Skincare is a confusing world, and here at The Tweakments Guide we don’t just bang on about the importance of finding an excellent practitioner for your tweakments – it’s also because they’re very well placed to sort your skincare, too.
It can be tricky to separate the wheat from the chaff when it comes to what’s suitable for your skin, what actually works, and what’s worth your money. So, in the name of protecting your skin and your bank balance, we asked five fab TTG-registered practitioners what they think are some of the biggest gimmicks in skincare that they always tell their patients to avoid.
1. At-home acoustic wave devices
While some home-use devices have been clinically proven to get results, the jury is still out on one type of device starting to gain in popularity – acoustic wave therapy. Although studies have demonstrated that in-clinic acoustic wave therapy can help with facial tightening, lifting, and to help with wrinkles and fine lines, Dr Ashwin Soni is dubious about the effectiveness of at-home versions of this tech – which cost upwards of £200.
‘The data out there suggests that acoustic wave therapy may have a role to play in non-invasive facial tightening and rejuvenation, however there are a few variables,’ he says. ‘It depends on the specification of the power of the acoustic waves, the pulse wave frequency, and how many pulses the machine gives off. The specifications of these at-home devices would need to be known to understand the effectiveness compared to the devices that the scientific studies have been based on.’
2. Mass market anti-ageing products
Two of the practitioners we spoke to share the same opinion on what they think is the biggest skincare gimmick out there. Both Dr Catherine Fairris and Dr Jenny Doyle are constantly explaining to patients that they just won’t see wow-worthy results from over-the-counter or mass-market anti-ageing products. ‘I always take the time to explain to my patients that over-the-counter products, by nature, are not as effective as medical-grade skincare,’ says Dr Fairris. ‘Spending large amounts of money on big-name brands because they have flashy commercials and the products smell nice is essentially a waste of money. Patients are better off investing in some hero, medical-grade products that will actually have a benefit on their skin.’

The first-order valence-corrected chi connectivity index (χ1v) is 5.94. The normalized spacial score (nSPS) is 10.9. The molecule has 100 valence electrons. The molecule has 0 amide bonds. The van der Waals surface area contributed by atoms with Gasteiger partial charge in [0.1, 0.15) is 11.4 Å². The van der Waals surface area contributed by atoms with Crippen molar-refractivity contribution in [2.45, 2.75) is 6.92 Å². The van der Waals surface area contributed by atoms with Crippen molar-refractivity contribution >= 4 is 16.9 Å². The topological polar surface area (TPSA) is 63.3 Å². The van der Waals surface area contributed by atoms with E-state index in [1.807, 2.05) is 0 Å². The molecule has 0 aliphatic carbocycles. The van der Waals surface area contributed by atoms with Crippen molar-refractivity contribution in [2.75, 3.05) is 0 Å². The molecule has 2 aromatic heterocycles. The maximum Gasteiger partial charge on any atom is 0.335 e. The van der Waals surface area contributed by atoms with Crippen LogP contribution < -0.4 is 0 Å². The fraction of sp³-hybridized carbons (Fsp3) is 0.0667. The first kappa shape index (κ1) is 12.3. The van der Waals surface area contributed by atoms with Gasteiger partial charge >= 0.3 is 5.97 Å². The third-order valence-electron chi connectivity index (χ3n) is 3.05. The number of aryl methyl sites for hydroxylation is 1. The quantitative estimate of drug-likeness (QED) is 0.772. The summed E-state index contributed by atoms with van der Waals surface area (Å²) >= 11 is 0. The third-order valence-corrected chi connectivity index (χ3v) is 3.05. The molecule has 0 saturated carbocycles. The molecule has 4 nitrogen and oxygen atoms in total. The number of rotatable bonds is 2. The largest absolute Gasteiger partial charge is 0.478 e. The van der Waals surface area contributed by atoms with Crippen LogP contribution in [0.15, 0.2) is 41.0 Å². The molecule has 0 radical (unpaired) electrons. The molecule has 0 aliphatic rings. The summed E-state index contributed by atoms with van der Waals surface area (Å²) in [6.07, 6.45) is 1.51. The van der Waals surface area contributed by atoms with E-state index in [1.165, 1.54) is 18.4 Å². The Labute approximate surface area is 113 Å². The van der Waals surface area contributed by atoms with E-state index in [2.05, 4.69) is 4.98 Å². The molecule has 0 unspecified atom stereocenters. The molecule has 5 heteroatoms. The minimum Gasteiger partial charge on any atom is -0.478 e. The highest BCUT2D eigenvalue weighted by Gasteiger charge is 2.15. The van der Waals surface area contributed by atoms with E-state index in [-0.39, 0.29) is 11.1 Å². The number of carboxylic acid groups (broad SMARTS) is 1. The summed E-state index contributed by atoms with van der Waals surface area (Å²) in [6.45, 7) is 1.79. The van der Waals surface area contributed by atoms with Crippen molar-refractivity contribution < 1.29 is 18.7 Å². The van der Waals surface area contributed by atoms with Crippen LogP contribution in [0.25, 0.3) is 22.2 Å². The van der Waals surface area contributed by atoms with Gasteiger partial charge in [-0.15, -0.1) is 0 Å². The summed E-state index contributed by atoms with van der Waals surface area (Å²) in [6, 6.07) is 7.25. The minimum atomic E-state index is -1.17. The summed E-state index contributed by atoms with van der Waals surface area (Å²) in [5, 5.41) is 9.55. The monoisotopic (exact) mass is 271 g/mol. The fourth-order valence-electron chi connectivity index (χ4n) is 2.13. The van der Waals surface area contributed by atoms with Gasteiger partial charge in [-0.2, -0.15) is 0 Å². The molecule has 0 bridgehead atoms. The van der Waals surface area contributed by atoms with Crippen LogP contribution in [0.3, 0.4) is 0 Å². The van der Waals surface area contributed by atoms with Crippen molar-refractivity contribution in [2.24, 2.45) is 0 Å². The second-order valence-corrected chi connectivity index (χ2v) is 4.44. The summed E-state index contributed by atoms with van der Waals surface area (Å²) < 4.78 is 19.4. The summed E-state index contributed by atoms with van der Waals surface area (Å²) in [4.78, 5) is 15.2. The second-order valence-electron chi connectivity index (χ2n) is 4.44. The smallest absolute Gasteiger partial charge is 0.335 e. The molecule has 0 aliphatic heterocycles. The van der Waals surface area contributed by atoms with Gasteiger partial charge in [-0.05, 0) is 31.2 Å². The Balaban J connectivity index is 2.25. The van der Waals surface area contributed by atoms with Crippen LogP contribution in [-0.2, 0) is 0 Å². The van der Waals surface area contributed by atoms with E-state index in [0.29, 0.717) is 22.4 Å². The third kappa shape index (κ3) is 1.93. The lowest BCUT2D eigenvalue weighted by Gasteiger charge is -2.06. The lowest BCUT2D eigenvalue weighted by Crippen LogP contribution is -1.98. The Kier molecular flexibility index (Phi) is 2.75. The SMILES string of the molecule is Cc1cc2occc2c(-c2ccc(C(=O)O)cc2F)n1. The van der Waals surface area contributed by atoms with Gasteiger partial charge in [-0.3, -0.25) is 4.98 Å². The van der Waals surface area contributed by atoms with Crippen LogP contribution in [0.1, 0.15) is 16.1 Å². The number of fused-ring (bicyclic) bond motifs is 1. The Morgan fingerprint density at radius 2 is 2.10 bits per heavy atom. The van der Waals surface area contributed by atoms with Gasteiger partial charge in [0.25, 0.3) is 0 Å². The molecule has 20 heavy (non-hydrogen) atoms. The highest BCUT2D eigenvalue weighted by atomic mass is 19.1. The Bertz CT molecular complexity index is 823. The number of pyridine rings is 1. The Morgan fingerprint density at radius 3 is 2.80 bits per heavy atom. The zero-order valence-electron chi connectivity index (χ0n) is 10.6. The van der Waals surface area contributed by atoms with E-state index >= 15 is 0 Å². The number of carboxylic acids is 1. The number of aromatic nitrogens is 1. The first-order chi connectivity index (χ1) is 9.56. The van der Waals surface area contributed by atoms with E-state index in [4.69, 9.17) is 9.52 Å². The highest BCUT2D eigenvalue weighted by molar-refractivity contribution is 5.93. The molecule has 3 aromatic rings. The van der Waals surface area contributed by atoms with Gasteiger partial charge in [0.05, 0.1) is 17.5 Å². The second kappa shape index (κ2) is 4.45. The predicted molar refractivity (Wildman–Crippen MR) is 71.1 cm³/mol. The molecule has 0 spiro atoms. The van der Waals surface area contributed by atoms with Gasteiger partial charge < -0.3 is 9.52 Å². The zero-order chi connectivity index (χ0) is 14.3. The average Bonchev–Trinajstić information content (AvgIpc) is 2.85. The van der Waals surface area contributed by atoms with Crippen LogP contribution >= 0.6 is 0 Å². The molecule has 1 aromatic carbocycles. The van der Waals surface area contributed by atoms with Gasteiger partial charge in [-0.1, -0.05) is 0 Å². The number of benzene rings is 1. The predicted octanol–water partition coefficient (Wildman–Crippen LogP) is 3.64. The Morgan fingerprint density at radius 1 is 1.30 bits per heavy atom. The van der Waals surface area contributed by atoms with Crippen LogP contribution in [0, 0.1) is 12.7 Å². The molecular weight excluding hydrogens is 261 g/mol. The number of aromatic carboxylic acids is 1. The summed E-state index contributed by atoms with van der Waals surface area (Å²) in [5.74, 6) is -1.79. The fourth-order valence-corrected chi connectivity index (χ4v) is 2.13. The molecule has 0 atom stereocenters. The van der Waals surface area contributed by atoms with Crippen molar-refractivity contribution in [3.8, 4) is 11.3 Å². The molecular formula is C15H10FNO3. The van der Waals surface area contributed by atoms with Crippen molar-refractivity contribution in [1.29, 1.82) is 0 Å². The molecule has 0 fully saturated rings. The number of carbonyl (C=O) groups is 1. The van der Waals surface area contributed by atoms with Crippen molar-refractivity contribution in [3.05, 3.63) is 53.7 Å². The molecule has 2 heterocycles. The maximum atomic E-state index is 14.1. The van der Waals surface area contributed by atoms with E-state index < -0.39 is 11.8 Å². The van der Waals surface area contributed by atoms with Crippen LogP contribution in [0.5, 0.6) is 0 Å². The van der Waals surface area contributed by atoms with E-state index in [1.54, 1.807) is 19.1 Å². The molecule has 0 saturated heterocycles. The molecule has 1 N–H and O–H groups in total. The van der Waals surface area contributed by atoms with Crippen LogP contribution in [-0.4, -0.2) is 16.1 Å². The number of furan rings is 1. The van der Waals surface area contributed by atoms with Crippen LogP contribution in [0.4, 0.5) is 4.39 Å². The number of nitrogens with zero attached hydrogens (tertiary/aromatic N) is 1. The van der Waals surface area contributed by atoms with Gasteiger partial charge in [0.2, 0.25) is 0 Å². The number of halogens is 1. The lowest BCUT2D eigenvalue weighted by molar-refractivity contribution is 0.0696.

Dr Doyle adds: ‘93% of the skincare industry is cosmetic and hence not going to change the structure or function of your skin. The 7% that accounts for medical-grade skincare is often not as well advertised [sometimes because products are prescription-only], but these products are often cheaper than high-end cosmetic skincare and the formulations are based on clinical evidence – so there is a much better chance of getting a real improvement in your skin. My advice would be ask your tweakments practitioner for their top medical-grade skincare recommendations for you.’
3. Neck and décolletage-specific products
The beauty industry can be very good at making you believe you need to spend money on something when you don’t. Dr Saira Vasdev thinks that products for the neck and décolletage are one of these money-making ploys. ‘I tell my patients to avoid purchasing products that are targeted specifically for the neck and/or décolletage. This is often a marketing strategy that skincare brands use to get you to spend more money, and it is entirely unnecessary,’ says Dr Vasdev.
‘Any creams or serums for the face are suitable for the neck and décolletage and should be used on these areas as the benefits are the same. Instead, I would focus on high-performance ingredients and invest in quality medical-grade skincare. Antioxidants, retinoids, peptides and ceramides are among my favourite ingredients to protect and restore the skin. And of course, never forget to use SPF daily. This is the most rewarding of long-term investments you can make for maintaining healthy skin.’
4. At-home microneedling
DIY skin needling is a point of contention for many skin professionals, and for what it’s worth, we personally don’t recommend it either. Dr Sundeep Dhesi explains why he thinks it should be avoided – for the sake of both your skin and your finances: ‘At-home microneedling seems like the ideal anti-ageing solution for those looking for a more affordable alternative, but it could be an incredibly risky endeavour. The most common risk associated with home microneedling is infection or scarring due to improper technique or unsanitary equipment. If you were to use an unsterilised needle or go too deep into the dermis, you could end up causing permanent damage or infection that could take months to heal,’ he says.
Plus, without having your skin and progress analysed by an expert, there’s no guarantee microneedling will get any results. ‘You could spend hundreds on microneedling equipment and products only to realise that none of them are delivering results after weeks or months of use,’ adds Dr Dhesi. ‘It makes much more sense to invest in a professional treatment from an experienced aesthetician who can provide better results in fewer sessions than trying your luck at home.’
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